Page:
Pollsters are now predicting a landslide victory in the second round for Macon, as a coalition of necessity is formed to ‘keep Marine out’.
Such a victory will not be, regardless of how it will be hailed by the press, a liberal triumph in the war against populism.
Whether Le Pen becomes the next president of France or not, the feeling that the EU, that globalisation and deindustrialisation are not the solution, but in fact the problem, will remain. One French election will not snuff out the feeling of unrest and dissatisfaction that is ever increasing in western democracies.
Whether it be the Trump supporting rustbelt of the US, the Brexit-voting towns in the north of England, the liberal-tired Geert Wilders voters in Holland or Forgotten France, there are sections of societies that are not satisfied and want change. The media’s labelling of these groups as racist and extremist will not keep them at bay.
Le Pen has made the last two weeks of the campaign a ‘clash of civilisations’ between the winners and losers of globalisation, between the ‘elites’ supporting Macron and ‘patriots’ supporting her. To remedy France’s current cycle of low growth, high unemployment and rising debt Macron has pledged to increase even further France’s links with the EU. If he wins, he will have to quickly demonstrate how this will help the unemployed, the disillusioned and the marginalised in Forgotten France or the Front National will have but one more case study for the next election.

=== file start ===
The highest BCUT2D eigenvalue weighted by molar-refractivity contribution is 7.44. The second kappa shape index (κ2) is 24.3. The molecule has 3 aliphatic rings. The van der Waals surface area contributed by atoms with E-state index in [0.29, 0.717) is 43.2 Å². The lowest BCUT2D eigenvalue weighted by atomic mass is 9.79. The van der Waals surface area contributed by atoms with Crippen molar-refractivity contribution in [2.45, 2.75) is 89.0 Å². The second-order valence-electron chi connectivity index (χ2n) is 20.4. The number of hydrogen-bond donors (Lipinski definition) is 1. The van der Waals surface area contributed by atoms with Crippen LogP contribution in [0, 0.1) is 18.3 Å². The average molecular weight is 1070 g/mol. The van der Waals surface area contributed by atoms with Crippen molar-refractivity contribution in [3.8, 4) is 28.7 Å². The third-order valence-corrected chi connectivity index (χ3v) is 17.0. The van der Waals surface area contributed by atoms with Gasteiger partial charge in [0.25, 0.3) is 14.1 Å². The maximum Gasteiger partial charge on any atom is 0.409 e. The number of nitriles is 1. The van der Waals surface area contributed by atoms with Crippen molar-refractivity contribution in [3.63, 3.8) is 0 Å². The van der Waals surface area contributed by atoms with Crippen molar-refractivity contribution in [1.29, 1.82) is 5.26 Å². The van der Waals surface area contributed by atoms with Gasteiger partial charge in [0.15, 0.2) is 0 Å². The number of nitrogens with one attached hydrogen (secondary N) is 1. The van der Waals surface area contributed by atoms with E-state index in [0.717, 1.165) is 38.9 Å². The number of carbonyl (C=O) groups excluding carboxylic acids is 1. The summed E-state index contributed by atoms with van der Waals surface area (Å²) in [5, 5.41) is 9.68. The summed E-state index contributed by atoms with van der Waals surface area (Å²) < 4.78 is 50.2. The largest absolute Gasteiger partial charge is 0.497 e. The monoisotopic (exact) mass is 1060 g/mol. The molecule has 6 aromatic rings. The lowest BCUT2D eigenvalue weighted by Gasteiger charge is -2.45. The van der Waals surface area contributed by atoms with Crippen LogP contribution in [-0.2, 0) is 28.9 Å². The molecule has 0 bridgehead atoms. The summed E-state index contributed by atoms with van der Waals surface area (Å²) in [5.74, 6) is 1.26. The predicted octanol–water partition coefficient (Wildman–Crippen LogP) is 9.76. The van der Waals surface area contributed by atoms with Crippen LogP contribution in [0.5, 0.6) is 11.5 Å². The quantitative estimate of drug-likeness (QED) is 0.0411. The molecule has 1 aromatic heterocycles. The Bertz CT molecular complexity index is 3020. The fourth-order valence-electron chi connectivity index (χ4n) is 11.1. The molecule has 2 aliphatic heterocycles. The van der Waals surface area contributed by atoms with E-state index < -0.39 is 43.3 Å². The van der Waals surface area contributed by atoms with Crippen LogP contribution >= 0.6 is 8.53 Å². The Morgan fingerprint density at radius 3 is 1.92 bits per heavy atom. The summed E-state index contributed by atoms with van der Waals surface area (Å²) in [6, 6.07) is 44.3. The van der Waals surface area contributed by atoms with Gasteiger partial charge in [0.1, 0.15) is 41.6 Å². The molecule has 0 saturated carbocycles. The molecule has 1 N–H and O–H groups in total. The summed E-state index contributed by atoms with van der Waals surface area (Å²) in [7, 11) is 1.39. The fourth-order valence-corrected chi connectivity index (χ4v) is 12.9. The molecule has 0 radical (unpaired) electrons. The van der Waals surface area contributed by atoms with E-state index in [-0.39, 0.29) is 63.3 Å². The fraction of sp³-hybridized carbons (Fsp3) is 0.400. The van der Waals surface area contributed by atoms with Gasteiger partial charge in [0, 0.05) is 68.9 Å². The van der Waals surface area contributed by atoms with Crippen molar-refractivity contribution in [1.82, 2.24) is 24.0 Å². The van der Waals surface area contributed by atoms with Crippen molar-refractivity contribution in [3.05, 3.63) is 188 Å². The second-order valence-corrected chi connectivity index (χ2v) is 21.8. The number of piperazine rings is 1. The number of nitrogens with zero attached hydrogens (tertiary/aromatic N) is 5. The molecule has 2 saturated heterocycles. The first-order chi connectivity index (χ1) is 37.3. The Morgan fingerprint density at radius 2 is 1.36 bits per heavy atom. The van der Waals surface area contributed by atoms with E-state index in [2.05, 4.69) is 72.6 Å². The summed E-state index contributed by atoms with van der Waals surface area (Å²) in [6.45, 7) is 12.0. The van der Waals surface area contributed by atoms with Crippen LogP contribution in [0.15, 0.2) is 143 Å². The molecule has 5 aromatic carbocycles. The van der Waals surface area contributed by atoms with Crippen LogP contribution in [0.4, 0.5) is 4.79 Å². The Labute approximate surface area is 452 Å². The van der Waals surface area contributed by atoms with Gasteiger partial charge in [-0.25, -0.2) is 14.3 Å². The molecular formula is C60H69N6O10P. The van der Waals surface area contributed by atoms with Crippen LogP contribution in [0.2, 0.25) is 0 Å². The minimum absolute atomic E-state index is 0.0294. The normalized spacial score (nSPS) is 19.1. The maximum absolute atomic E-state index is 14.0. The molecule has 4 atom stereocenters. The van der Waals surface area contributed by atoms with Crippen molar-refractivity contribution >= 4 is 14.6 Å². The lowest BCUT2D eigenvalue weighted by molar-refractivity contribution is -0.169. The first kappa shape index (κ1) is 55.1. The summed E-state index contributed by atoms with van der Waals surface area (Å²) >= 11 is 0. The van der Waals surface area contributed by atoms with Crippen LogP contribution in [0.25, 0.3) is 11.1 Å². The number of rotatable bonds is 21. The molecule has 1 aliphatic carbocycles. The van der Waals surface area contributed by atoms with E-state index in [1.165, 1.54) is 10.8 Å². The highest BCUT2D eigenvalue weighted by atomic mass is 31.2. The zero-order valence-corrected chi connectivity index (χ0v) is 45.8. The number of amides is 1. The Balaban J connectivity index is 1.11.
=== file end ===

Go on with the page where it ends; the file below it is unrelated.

As Brits, we should care about this election because, yes, the winner will have a huge impact on our Brexit negotiations, but also because it has presented yet another example of voters disillusioned with current globalisation and immigration policy. The most important political division is no longer between left and right — but between nationalist and internationalist. Solutions that address unemployment and social incohesion need to found. It is not enough to tell the dissatisfied demographic to get with the liberal programme.